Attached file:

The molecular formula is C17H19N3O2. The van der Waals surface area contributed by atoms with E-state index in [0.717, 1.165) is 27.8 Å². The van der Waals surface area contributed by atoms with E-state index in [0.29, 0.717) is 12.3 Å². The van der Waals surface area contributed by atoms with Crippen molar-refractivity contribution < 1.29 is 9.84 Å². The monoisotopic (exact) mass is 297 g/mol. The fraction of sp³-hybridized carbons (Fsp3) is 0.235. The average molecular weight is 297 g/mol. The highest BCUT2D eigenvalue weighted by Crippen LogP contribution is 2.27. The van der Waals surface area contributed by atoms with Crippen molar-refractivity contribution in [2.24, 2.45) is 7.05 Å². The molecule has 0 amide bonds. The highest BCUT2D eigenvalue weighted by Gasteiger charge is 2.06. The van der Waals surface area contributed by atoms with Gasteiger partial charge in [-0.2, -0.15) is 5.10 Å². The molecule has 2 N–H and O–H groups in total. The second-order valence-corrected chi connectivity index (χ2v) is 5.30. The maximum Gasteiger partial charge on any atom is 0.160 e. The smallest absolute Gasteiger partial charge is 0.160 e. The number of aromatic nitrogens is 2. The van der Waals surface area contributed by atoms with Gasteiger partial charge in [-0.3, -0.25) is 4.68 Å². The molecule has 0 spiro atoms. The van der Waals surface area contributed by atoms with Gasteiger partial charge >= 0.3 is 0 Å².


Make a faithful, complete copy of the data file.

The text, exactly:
The molecular formula is C17H19N3O2. The van der Waals surface area contributed by atoms with E-state index in [0.717, 1.165) is 27.8 Å². The van der Waals surface area contributed by atoms with E-state index in [0.29, 0.717) is 12.3 Å². The van der Waals surface area contributed by atoms with Crippen molar-refractivity contribution < 1.29 is 9.84 Å². The monoisotopic (exact) mass is 297 g/mol. The fraction of sp³-hybridized carbons (Fsp3) is 0.235. The average molecular weight is 297 g/mol. The highest BCUT2D eigenvalue weighted by Crippen LogP contribution is 2.27. The van der Waals surface area contributed by atoms with Crippen molar-refractivity contribution in [2.24, 2.45) is 7.05 Å². The molecule has 0 amide bonds. The highest BCUT2D eigenvalue weighted by Gasteiger charge is 2.06. The van der Waals surface area contributed by atoms with Gasteiger partial charge in [-0.2, -0.15) is 5.10 Å². The molecule has 2 N–H and O–H groups in total. The second-order valence-corrected chi connectivity index (χ2v) is 5.30. The maximum Gasteiger partial charge on any atom is 0.160 e. The smallest absolute Gasteiger partial charge is 0.160 e. The number of aromatic nitrogens is 2. The van der Waals surface area contributed by atoms with Gasteiger partial charge in [-0.3, -0.25) is 4.68 Å². The molecule has 0 spiro atoms. The van der Waals surface area contributed by atoms with Gasteiger partial charge >= 0.3 is 0 Å².